The four main types of leukemia are:
- Acute lymphocytic leukemia (ALL)
- Chronic lymphocytic leukemia (CLL)
- Acute myeloid leukemia (AML)
- Chronic myeloid leukemia (CML)
Leukemia occurs when abnormal white blood cells grow and multiply.
How is leukemia classified?
Leukemia is classified broadly into two types depending on the rate at which it progresses: acute and chronic.
- Acute leukemia: Abnormal blood cells multiply at a faster rate and give rise to symptoms quickly.
- Chronic leukemia: Abnormal blood cells are produced more slowly and multiply gradually before speeding up and forming cancerous cells.
Leukemia is also classified based on the type of cells that become cancerous: lymphocytic leukemia and myeloid (myelogenous) leukemia.
- Lymphocytic leukemia: Cancer affects the lymphoid cells (lymphocytes), which are a part of the immune system.
- Myeloid leukemia: Affects the myeloid cells (granulocytes and monocytes) of the bone marrow. Myeloid cells help produce red blood cells (RBCs), white blood cells (WBCs), and platelets.
Understanding the 4 types of leukemia
Acute lymphocytic leukemia (ALL)
ALL is the most common form of leukemia in children.
It is still unknown what causes the rapid formation of cancerous cells in ALL. However, certain factors such as advanced age (over 70) and a history of cancer treatment may increase the risk.
Symptoms develop quickly and may include:
- Shortness of breath
- Easy bruising or bleeding
- Bleeding that cannot be controlled easily
Chronic lymphocytic leukemia (CLL)
CLL is the most common type of leukemia in adults. According to the American Cancer Society, approximately 1 in every 175 people may develop CLL.
Symptoms develop slowly and may include:
- Swelling in the lymph nodes (neck, underarm, abdomen, or groin)
- Fever of unknown cause
- Recurrent infections
- Weight loss
Acute myeloid leukemia (AML)
AML is the fastest growing type of leukemia in adults. Smoking and previous exposure to cancer treatments increase the risk of developing AML.
Symptoms develop quickly and may include:
- Night sweats
- Easy bruising
- Excessive bleeding
- Weight loss
Chronic myeloid leukemia (CML)
According to the American Cancer Society, CML accounts for about 15% of leukemias.
Symptoms develop slowly and may include:
- Weight loss
- Enlarged spleen
How is leukemia diagnosed?
Chronic leukemia is most often discovered during routine blood tests even before symptoms develop. Blood tests may show elevated levels of red blood cells and white blood cells and in some cases, leukemia cells may be detected.
Your doctor to check see if a person has developed signs of leukemia such as:
- Pale skin
- Enlargement of the liver and spleen
- Swollen lymph nodes
In order to confirm a diagnosis of leukemia, a bone marrow test or biopsy may be ordered. The test involves surgically removing a sample of bone marrow from the hipbone. The sample is then sent to a lab for analysis under a microscope.
How is leukemia treated?
Treatment for leukemia varies greatly depending on various factors that include:
- Type of leukemia
- Overall health
- Whether it has spread to other organs
One or a combination of the following treatments may be used:
- Chemotherapy: Chemotherapy involves administering pills or injections to kill cancerous cells.
- Radiation therapy: Radiation therapy involves targeting high-energy X-ray waves on a single part of the body or all over the body to kill cancerous cells. This kind of therapy may be administered before a bone transplant procedure.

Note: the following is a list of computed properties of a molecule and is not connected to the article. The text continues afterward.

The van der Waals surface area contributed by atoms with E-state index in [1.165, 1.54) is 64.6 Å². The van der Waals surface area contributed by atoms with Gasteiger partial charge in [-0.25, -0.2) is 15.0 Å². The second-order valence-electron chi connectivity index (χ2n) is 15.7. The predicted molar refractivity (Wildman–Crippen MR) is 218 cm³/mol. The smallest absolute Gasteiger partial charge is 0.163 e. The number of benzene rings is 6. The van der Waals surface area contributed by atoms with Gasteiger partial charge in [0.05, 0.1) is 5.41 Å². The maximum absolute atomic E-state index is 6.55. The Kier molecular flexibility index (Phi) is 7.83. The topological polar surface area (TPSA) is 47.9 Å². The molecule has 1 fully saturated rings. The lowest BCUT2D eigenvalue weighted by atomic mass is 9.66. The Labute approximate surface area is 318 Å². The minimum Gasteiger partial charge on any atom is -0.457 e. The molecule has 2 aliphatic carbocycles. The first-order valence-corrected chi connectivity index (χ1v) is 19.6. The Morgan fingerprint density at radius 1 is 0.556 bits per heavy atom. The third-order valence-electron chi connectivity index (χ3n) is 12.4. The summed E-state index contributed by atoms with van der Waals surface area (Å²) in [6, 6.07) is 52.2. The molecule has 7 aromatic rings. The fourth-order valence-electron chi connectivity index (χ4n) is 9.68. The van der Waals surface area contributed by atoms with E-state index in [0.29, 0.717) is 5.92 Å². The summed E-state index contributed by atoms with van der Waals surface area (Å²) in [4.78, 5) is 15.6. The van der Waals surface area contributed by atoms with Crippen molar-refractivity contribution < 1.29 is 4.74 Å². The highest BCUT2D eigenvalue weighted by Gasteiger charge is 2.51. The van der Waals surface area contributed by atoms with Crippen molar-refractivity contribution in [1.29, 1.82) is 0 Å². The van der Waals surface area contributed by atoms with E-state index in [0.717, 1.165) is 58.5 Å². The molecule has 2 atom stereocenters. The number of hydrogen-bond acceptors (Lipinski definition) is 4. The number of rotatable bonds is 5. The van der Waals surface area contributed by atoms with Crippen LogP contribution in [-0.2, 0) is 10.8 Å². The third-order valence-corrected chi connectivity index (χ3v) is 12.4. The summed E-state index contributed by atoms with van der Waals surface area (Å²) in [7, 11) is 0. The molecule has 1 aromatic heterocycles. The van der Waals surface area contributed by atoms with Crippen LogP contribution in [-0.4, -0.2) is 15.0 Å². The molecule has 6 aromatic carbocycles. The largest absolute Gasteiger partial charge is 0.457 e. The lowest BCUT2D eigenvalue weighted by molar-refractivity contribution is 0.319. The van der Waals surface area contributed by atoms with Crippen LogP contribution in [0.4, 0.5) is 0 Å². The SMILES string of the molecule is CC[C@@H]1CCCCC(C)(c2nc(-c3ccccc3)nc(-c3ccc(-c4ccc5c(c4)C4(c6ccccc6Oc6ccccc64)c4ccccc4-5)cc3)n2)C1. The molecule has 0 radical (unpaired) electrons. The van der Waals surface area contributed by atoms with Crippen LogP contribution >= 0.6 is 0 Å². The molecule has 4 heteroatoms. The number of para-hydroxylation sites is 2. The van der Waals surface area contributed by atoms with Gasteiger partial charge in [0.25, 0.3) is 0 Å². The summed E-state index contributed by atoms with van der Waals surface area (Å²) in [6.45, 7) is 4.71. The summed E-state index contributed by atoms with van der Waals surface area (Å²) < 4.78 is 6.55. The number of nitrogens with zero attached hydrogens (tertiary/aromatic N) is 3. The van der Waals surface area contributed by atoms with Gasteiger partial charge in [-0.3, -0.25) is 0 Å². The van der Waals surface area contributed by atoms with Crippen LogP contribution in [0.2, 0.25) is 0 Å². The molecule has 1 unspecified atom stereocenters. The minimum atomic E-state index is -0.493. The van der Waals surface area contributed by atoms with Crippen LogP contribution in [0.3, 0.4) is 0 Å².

- Targeted therapy: Targeted drug therapy involves targeting the processes that are involved in the formation of cancerous cells and killing them. Before initiating therapy, leukemia cells will be tested to see whether targeted therapy may be helpful.
- Bone marrow transplant: Also known as a stem cell transplant and hematopoietic stem cell transplantation, a bone marrow transplant is a surgical procedure that involves transplanting cells from either the patient’s stem cells or a donor's bone marrow into the patient’s bone marrow. A bone marrow transplant can help replace damaged bone marrow cells and promotes the formation of healthy blood cells. In some cases, a bone marrow transplant may help remove abnormal leukemia cells. Typically, chemotherapy or radiation therapy is administered weeks before a bone marrow transplant.
- Immunotherapy: Immunotherapy involves the use of medications that train the immune system to fight cancer.
- Chimeric antigen receptor (CAR) T-cell therapy: This therapy involves taking germ-fighting T-cells, engineering them to fight cancer, and putting them back into the body.
- Clinical trials: Clinical trials are done on patients to research better treatment options for their particular condition. Patients can consider participating in these trials after discussing the benefits and possible risks with their doctor.
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Seiter K. Acute Lymphoblastic Leukemia (ALL). Medscape. https://emedicine.medscape.com/article/207631-overview
Seiter K. Acute myeloid leukemia (AML). Medscape. https://emedicine.medscape.com/article/197802-overview
Besa EC. Chronic Myelogenous Leukemia (CML). Medscape. https://emedicine.medscape.com/article/199425-overview
Chisti MM. Chronic Lymphocytic Leukemia (CLL). Medscape. https://emedicine.medscape.com/article/199313-overview
American Cancer Society. Key Statistics for Chronic Lymphocytic Leukemia. https://www.cancer.org/cancer/chronic-lymphocytic-leukemia/about/key-statistics.html
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